The Economic Impacts of Heatwaves: Spotlight on India and China

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Economics

The Economic Impacts of Heatwaves: Spotlight on India and China

Heatwaves are becoming more frequent and deadly, putting millions of lives and trillions of dollars at risk.

Economic Impacts of Heatwaves

Photo humphery / Shutterstock.com

As well as threatening the health and lives of millions around the world, the economic impacts of heatwaves are severe. Since the 1990s, climate change-fuelled heatwaves have cost the global economy approximately USD 16 trillion. The tropics and Global South have borne almost the entire economic brunt of these extreme temperatures. 

One key reason is that exposure to extreme heat and heat exhaustion rapidly decreases the ability to work safely outdoors. To date, Asia and the Pacific are the regions that have suffered the most significant impact in terms of working hours lost to extreme heat, says the International Labour Organisation (ILO). Additionally, others say that extended heat waves could see a surge in hospital visits on top of productivity losses across sectors like agriculture and construction.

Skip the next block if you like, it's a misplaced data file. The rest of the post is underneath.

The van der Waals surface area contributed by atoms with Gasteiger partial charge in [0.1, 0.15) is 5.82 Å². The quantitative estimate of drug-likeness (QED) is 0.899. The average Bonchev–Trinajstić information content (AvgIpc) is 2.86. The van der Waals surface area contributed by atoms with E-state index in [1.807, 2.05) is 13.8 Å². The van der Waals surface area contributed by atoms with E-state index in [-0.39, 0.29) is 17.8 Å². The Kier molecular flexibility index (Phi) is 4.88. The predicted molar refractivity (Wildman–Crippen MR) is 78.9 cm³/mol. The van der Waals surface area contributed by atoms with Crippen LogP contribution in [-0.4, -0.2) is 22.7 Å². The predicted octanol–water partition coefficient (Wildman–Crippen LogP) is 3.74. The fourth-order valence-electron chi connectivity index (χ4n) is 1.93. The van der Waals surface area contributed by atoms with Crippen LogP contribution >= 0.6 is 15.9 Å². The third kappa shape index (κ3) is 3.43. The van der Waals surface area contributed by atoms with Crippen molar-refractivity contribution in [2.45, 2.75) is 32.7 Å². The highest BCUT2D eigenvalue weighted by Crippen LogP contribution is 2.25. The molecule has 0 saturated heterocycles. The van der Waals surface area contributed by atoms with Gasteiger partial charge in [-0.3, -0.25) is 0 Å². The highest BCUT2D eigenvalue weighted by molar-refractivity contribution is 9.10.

In two of Asia’s major economies – India and China – climate change is driving more frequent, prolonged and intense heatwaves. With large and labour-intensive populations, the economic and human consequences are already profound and will continue to worsen as climate change intensifies. According to Nature, these nations are among those to experience the largest labour losses and the associated negative economic consequences as extreme heat becomes the “new normal” of the future. 

Why Are Heatwaves Dangerous?

Heatwaves are some of the deadliest weather events and occur worldwide with increasing intensity. Extreme heat combined with high humidity is particularly dangerous, as it inhibits the body’s ability to lose heat via perspiration. Scientists measure this humid heat as a “wet-bulb” temperature, with around 35°C being the upper limit for human survivability. “I believe that humid heat is the most underestimated direct, local risk of climate change,” said Columbia University Professor Radley Horton.